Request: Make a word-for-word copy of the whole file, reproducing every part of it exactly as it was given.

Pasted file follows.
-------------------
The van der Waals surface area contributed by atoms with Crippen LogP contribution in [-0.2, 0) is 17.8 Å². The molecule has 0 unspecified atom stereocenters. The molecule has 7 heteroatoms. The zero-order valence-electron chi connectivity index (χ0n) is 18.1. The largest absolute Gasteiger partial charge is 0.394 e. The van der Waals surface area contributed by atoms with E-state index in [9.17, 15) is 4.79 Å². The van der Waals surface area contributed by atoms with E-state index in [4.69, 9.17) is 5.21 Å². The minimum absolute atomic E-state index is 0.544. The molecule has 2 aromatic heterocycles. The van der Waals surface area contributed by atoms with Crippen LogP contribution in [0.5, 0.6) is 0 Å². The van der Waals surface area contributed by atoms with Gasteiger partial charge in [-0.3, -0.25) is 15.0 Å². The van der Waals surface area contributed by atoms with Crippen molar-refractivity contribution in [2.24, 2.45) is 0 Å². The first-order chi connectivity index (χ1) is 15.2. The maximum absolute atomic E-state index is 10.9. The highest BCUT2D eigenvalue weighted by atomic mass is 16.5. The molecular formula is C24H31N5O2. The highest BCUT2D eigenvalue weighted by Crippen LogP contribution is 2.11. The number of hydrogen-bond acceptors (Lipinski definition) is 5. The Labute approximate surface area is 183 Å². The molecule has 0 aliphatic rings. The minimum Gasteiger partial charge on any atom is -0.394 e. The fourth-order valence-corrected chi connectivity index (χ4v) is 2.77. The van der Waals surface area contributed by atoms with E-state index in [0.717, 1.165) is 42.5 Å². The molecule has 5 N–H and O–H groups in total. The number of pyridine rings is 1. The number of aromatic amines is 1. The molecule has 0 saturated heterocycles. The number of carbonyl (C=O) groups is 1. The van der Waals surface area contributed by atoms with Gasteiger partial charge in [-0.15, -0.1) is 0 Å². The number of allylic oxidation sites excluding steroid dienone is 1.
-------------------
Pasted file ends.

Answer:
The van der Waals surface area contributed by atoms with Crippen LogP contribution in [-0.2, 0) is 17.8 Å². The molecule has 0 unspecified atom stereocenters. The molecule has 7 heteroatoms. The zero-order valence-electron chi connectivity index (χ0n) is 18.1. The largest absolute Gasteiger partial charge is 0.394 e. The van der Waals surface area contributed by atoms with E-state index in [9.17, 15) is 4.79 Å². The van der Waals surface area contributed by atoms with E-state index in [4.69, 9.17) is 5.21 Å². The minimum absolute atomic E-state index is 0.544. The molecule has 2 aromatic heterocycles. The van der Waals surface area contributed by atoms with Crippen LogP contribution in [0.5, 0.6) is 0 Å². The van der Waals surface area contributed by atoms with Gasteiger partial charge in [-0.3, -0.25) is 15.0 Å². The van der Waals surface area contributed by atoms with Crippen molar-refractivity contribution in [2.24, 2.45) is 0 Å². The first-order chi connectivity index (χ1) is 15.2. The maximum absolute atomic E-state index is 10.9. The highest BCUT2D eigenvalue weighted by atomic mass is 16.5. The molecular formula is C24H31N5O2. The highest BCUT2D eigenvalue weighted by Crippen LogP contribution is 2.11. The number of hydrogen-bond acceptors (Lipinski definition) is 5. The Labute approximate surface area is 183 Å². The molecule has 0 aliphatic rings. The minimum Gasteiger partial charge on any atom is -0.394 e. The fourth-order valence-corrected chi connectivity index (χ4v) is 2.77. The van der Waals surface area contributed by atoms with E-state index in [0.717, 1.165) is 42.5 Å². The molecule has 5 N–H and O–H groups in total. The number of pyridine rings is 1. The number of aromatic amines is 1. The molecule has 0 saturated heterocycles. The number of carbonyl (C=O) groups is 1. The van der Waals surface area contributed by atoms with Gasteiger partial charge in [-0.15, -0.1) is 0 Å². The number of allylic oxidation sites excluding steroid dienone is 1.